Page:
The Hill's 25 Women to Watch: Page 10 of 26

The Hill's 25 Women to Watch



Elizabeth WarrenElizabeth Ann WarrenDem senators demand Trump explain ties to Koch brothers 'Fearless Girl' statue to be moved away from Wall Street bull Sanders, Warren, O’Rourke inspire patriotic small donor waves MORE


Elizabeth Warren’s path to politics is by no means typical. Born and raised in Oklahoma, Warren was far from wealthy growing up, and she worked a number of odd jobs as a teen, waitressing to help make ends meet at home.

A strong student and a champion debater, Warren, now 63, graduated from high school at the age of 16 and went to George Washington University on a debate scholarship, ultimately returning home to marry her high-school sweetheart two years later. She went on to have two children with her first husband, finish college and enroll in Rutgers Law School the day her second child turned 2.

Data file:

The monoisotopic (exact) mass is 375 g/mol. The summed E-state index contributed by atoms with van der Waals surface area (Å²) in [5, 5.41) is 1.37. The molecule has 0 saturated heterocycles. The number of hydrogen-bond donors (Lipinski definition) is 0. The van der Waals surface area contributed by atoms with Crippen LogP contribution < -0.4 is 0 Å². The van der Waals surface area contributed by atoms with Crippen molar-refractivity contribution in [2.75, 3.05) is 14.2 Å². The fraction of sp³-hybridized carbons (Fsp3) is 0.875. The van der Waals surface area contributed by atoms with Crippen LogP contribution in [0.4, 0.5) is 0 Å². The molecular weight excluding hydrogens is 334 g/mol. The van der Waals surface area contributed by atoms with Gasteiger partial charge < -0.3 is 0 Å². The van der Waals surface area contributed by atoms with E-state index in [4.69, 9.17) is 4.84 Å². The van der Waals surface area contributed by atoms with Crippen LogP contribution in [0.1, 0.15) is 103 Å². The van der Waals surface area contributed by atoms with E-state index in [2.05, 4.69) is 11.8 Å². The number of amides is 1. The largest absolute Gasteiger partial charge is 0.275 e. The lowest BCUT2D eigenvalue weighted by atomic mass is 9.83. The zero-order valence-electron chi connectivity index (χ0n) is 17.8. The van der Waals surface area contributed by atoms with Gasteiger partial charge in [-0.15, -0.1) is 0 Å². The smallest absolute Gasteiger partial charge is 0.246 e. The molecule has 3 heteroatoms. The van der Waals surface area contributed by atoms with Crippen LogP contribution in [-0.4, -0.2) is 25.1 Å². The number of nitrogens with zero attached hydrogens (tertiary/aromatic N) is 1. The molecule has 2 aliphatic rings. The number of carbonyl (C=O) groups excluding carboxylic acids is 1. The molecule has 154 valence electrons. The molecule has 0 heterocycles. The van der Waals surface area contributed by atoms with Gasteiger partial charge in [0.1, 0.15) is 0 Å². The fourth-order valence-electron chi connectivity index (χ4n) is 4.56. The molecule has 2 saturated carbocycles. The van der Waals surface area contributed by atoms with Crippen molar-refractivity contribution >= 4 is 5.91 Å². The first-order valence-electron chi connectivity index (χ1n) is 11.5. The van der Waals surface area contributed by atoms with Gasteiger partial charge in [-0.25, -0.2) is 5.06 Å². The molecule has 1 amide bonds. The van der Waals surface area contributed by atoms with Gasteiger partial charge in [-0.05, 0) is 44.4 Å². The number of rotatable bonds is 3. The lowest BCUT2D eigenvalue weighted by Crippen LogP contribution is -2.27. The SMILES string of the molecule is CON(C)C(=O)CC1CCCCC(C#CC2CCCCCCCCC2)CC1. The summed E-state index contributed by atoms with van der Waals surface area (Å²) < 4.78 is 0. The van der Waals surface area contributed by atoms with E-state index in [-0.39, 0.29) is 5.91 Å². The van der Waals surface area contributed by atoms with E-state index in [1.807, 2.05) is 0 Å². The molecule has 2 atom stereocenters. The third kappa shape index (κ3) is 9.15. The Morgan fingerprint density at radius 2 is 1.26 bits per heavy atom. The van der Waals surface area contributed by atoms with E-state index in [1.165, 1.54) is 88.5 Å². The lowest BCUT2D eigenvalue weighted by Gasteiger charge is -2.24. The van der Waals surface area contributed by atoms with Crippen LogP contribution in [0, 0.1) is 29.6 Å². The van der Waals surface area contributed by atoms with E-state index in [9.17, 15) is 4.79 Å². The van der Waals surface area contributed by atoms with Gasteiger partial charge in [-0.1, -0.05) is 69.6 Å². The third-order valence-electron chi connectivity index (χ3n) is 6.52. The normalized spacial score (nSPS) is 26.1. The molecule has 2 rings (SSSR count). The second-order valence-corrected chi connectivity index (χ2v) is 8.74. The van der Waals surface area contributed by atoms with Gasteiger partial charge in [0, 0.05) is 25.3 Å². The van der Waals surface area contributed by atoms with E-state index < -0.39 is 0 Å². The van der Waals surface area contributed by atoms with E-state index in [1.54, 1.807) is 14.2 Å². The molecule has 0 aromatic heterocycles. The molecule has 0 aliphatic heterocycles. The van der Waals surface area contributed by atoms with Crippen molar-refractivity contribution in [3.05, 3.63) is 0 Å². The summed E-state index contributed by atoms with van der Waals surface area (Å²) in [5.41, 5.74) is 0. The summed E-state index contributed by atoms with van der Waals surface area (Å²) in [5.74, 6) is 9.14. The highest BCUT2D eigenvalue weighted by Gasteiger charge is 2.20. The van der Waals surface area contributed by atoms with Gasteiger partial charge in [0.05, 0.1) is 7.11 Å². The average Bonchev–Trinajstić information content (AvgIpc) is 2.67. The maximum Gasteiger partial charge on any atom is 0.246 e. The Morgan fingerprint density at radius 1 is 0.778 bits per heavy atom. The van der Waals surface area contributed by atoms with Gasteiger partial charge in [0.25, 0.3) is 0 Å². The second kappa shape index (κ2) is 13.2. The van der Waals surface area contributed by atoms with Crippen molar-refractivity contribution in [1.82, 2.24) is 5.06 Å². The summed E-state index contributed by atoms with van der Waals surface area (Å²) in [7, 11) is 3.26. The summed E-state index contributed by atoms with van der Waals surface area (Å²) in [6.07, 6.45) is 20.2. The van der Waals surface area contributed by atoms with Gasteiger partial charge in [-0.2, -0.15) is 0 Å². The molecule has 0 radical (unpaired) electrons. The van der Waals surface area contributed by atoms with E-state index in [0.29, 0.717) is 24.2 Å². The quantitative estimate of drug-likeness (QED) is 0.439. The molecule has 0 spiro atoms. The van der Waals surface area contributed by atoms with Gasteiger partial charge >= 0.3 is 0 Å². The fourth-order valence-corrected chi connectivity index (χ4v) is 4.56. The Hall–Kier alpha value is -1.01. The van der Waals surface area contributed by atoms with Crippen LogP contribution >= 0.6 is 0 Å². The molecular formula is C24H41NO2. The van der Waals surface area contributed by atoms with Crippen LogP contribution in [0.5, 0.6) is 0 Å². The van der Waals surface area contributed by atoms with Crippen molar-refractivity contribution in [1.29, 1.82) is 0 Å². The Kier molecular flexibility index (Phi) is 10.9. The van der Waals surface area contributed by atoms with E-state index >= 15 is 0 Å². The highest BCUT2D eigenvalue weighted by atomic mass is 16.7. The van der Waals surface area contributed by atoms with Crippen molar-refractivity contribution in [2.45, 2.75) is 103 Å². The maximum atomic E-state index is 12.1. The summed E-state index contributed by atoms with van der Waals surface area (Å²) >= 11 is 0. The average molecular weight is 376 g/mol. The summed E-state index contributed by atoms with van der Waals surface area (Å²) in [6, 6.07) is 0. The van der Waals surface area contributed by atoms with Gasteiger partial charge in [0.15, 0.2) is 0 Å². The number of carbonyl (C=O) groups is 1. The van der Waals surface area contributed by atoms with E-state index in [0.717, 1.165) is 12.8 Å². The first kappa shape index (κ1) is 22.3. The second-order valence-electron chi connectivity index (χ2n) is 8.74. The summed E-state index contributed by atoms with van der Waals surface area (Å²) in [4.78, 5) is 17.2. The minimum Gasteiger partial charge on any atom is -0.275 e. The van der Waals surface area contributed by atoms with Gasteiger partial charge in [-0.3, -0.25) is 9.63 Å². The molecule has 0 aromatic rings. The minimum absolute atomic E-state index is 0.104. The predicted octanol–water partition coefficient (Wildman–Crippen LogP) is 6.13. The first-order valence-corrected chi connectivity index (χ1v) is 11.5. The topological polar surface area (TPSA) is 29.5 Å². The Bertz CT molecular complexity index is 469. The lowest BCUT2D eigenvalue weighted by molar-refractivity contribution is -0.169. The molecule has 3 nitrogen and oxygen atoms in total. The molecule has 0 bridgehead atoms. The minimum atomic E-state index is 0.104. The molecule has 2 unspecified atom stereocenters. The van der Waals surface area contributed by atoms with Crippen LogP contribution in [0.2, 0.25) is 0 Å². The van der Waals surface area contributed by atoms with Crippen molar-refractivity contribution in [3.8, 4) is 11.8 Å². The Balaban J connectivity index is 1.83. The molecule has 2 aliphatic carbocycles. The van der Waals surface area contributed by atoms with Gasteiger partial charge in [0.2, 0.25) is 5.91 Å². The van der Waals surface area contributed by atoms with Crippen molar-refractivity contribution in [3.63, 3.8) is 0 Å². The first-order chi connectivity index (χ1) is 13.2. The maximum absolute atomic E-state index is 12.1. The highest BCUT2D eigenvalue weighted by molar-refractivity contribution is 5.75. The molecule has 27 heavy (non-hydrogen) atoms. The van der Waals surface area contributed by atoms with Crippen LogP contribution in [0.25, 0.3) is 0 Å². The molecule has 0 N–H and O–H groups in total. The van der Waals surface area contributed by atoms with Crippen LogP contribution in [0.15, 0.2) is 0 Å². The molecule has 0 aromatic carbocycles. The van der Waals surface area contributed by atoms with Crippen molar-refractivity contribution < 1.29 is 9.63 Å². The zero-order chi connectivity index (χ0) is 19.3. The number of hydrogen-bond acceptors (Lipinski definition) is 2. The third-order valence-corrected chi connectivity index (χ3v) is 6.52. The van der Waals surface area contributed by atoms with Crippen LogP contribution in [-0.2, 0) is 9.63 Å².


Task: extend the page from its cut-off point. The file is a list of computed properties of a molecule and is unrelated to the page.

Warren soon started practicing law out of her living room and set off on a career path as a professor that would eventually bring her to teach at Harvard. But her experience studying bankruptcy law set the groundwork for her eventual ascendancy as a Democratic Party darling. That research revealed to her that the majority of those who file for bankruptcy are middle-class families that have fallen on hard times, a finding that guided her work as a consumer advocate and eventually brought her to Washington. Once here, she chaired the Congressional Oversight Panel that oversaw the Troubled Asset Relief Program in 2008.

Warren gave a rousing, well-received speech at the Democratic National Convention this year, and she’s one of the rare Democratic candidates to secure President Obama’s endorsement.

She’s now putting up a fierce fight against Sen. Scott Brown (R-Mass.) for his seat in the Senate and looks to be the favorite going into the final phase of the campaign. She’s leading the Republican in most polls and outraised him by $4 million in the third quarter, making her the second-strongest Senate candidate in terms of fundraising nationwide.

Though Warren’s win is by no means assured, her continued rise in the Democratic Party surely is.

— Alexandra Jaffe